Story Hour for the Murderous Orphan

Leftists, in particular, believe the settlers must get hot and bothered from the call for help. Isn't the settler trying to win over hearts and minds?

"You are the founding father of the evil," Rabbi Moshe Levinger hurled at an IDF officer 30 years ago after the officer asked him to stop blocking the main road in Hebron outside Beit Hadassah. He shouted and spit, shouted and kicked. His wife, Miriam Levinger, slapped another officer who asked her not to invade a house in Kiryat Arba. Young women in long dresses hurled slurs that competed with the spitting teens and children in their knitted skullcaps. Buckets of sticky strawberry syrup for soft drinks were poured on the senior officers, who only wanted to stop the rioting rabbi, and an entire company of IDF troops was locked up by Kiryat Arba residents until the army announced its withdrawal.

It wasn't the evacuation of Yamit or even an outpost. It was just an attempt to make a legal arrest, to prevent illegal squatting and to simply stop the rioting. Later came Sebastia and the Avraham Avinu neighborhood, and Beit Hadassah and the expansion of the settlements in Samaria of the northern West Bank until the expropriation of property for "military purposes," which turned into settlements.

It's a fascinating history, during which the settler culture of violent force was developed. Sometimes the force was hidden from view: political pressure on prime ministers, arm wrestling or threats, and more often it showed as open, brutal and contemptuous force: shooting up Arab homes, throwing hand-grenades or using an ax in the streets of an Arab city. A new life form was created, but as usual life just went on. "They talk, we act," was the working slogan of the settlers. They were the fathers of the simple idea that governments only understand force.

Now the orphan who murdered his parents stands at his settlement and whines.

They, the government, suddenly want to use force against him. After 37 years of teaching and preaching the use of force, smashing all the rules and breaking any law that did not suit them, they discover that the government has stolen the invention. Save us, they cry to Jews, save us they cry to the leftists - those proud Jews - Sharon intends to use force, Sharon doesn't give a damn about the government, his party, us, who taught him as he taught us how to ignore what we don't like.

It is difficult not to be impressed by the chutzpah. Democracy is collapsing because settlers are being told to get out of a country that does not belong to them. Suddenly they have learned to spell the word "consensus," and even found the word "legitimacy" in the dictionary, a word they had difficulty pronouncing for the last 37 years - evil, bad words, that were never meant for use except to harm the settlers' ability to act according to their latest craziness. Now those words are theirs to grab hold of in an attempt to stop the fall from the mountain top.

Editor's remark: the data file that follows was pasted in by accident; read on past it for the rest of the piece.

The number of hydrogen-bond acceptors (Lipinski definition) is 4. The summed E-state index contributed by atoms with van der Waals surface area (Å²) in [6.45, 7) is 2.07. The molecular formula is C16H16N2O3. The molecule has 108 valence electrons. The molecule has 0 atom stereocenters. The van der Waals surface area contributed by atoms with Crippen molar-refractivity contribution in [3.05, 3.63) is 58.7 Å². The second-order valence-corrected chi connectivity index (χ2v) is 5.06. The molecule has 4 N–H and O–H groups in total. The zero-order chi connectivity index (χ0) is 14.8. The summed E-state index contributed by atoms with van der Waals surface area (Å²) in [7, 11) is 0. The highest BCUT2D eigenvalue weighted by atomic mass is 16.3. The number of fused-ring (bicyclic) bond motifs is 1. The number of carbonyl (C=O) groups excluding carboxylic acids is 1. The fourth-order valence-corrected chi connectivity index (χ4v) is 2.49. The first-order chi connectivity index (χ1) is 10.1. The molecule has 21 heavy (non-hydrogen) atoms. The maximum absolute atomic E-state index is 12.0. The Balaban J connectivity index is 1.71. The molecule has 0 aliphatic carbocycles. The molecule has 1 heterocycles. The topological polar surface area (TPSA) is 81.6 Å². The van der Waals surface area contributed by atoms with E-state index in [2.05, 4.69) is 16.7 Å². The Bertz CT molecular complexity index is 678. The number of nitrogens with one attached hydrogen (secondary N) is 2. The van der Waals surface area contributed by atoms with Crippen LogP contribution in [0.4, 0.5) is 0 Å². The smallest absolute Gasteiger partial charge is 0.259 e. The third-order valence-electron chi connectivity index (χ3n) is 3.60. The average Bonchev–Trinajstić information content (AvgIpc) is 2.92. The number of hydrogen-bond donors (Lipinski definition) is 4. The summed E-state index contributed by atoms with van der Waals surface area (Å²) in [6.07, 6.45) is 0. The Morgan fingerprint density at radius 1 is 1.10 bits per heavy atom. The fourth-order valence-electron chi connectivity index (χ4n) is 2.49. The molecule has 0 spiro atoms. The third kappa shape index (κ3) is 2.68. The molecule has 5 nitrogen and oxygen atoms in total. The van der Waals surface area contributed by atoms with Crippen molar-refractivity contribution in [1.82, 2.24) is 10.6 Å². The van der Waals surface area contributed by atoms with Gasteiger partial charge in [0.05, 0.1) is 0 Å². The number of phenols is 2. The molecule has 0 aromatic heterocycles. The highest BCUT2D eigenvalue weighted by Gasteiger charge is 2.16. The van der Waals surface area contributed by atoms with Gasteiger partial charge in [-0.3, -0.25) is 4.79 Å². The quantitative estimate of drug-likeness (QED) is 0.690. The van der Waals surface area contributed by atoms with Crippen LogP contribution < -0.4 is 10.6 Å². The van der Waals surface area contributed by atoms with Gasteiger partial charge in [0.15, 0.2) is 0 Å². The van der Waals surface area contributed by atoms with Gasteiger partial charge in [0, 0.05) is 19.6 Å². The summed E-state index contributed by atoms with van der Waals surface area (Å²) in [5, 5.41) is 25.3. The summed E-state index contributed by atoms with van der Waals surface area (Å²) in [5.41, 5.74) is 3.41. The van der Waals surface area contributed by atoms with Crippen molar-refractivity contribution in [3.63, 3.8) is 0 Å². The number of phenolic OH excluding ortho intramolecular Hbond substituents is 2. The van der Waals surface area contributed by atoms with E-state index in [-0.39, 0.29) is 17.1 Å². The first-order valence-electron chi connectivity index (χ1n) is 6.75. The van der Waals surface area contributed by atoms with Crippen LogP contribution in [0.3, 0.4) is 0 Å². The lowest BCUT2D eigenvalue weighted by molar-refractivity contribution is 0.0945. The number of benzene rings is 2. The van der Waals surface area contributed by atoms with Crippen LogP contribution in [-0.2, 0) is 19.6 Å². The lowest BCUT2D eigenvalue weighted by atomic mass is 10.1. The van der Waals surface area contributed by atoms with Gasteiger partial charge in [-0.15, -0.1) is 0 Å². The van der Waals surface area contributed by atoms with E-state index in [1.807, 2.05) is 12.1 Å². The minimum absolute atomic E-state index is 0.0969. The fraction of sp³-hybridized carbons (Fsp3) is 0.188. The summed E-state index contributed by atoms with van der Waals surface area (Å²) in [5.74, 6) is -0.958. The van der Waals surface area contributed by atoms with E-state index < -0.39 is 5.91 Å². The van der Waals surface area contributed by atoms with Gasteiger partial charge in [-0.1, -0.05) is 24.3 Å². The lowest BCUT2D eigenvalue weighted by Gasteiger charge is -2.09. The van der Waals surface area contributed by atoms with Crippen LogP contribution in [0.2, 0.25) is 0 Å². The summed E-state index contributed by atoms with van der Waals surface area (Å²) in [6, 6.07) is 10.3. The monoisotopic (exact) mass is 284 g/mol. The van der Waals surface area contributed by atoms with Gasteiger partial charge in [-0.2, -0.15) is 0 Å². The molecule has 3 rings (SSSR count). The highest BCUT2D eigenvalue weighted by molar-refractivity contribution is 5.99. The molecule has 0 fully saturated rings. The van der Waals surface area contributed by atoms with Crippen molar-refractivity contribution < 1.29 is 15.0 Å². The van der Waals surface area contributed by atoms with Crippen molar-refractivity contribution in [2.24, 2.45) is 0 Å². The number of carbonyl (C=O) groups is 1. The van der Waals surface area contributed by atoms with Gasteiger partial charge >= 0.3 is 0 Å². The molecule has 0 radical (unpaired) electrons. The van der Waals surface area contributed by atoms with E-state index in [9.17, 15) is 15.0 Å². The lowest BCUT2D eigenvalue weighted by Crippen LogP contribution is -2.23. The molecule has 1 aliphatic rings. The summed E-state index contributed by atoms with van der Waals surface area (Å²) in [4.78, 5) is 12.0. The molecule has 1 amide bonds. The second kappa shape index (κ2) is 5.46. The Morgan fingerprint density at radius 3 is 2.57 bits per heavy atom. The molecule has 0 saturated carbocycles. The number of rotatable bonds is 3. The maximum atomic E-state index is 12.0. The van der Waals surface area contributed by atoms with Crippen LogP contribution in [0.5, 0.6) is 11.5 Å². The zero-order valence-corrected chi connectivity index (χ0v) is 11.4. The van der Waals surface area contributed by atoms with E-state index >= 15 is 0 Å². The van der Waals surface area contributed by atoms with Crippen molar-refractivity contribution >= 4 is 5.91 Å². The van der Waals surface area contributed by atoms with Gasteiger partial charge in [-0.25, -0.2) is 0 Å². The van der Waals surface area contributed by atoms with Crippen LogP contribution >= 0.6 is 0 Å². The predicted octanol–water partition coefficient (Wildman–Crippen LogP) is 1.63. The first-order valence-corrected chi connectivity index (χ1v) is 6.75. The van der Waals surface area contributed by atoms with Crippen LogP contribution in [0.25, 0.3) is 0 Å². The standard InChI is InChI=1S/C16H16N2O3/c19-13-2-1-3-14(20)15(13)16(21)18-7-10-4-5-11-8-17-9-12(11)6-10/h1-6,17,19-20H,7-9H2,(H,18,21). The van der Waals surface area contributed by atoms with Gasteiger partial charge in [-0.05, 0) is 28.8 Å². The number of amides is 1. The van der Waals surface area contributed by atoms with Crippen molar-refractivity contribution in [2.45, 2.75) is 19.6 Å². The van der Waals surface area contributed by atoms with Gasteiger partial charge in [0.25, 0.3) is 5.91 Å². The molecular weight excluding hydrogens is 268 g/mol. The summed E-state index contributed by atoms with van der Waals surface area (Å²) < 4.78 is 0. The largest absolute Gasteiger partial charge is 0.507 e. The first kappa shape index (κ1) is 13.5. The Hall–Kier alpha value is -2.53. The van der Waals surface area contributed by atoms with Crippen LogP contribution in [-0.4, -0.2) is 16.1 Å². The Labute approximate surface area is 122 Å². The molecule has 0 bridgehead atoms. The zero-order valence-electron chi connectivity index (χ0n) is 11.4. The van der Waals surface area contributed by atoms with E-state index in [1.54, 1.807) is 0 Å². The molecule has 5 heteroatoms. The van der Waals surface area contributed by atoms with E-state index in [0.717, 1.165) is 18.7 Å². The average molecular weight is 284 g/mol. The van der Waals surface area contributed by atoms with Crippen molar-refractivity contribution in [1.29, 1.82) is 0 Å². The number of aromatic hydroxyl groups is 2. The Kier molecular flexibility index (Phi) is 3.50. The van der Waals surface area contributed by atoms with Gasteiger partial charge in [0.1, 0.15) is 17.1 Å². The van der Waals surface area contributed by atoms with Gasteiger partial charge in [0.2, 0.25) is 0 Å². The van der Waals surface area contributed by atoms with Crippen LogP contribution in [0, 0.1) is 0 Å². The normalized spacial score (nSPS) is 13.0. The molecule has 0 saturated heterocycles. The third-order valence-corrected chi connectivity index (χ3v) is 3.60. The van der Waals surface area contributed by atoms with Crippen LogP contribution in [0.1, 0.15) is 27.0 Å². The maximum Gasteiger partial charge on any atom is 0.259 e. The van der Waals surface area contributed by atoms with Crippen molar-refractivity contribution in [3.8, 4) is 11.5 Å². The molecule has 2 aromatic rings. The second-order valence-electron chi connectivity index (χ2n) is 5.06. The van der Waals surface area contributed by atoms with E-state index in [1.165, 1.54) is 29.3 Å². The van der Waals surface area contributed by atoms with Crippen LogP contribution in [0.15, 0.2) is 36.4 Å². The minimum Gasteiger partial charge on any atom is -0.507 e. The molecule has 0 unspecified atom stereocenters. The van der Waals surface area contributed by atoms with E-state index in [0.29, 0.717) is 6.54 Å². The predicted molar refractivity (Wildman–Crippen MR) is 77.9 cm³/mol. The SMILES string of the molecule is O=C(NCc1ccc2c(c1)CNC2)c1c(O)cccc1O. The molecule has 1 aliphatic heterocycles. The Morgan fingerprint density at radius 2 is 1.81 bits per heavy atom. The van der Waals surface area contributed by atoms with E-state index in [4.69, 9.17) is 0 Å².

Without a consensus, there is no legitimacy to bringing the Jews back from the Palestinian Diaspora, he calls from the top of the mountain and a strange echo replies: Bat Ayin West West West West. Because without a consensus you can only build settlements, but not dismantle them. Without legitimacy it is possible to set up outposts but their destruction, that's something very undemocratic.

Leftists, in particular, believe the settlers must get hot and bothered from the call for help. Isn't the settler trying to win over hearts and minds?

After all, the settlers know the leftists, know they love democracy and stupidly love peace, and they owe it to the settlers. After all, they, the leftists, brought the Oslo disaster, their hands are bloody with the 1,000 dead. And, if not for Oslo, at least make them pay for the stupidity that blinded them to the catastrophe being created by the settlements. They should save what their apathy built.

But what can you do? It's afternoon, when self-satisfied leftists, sitting in Sheinkin cafes without any culture of their Jewish roots, love to enjoy a siesta. They don't hear the cries of despair just as they did not hear the pounding hammers that built the settlements. That's always been the problem with the left: they start talking about democracy for the settlers and start to yawn.

There apparently won't be much choice. Once again, force will be pulled out of the warehouses. "The scenes of 1993-1994" will return, the settler warns. The rebbetzin's slap and the spitting of the rabbi are always ready to be called to the flag. They are the flag.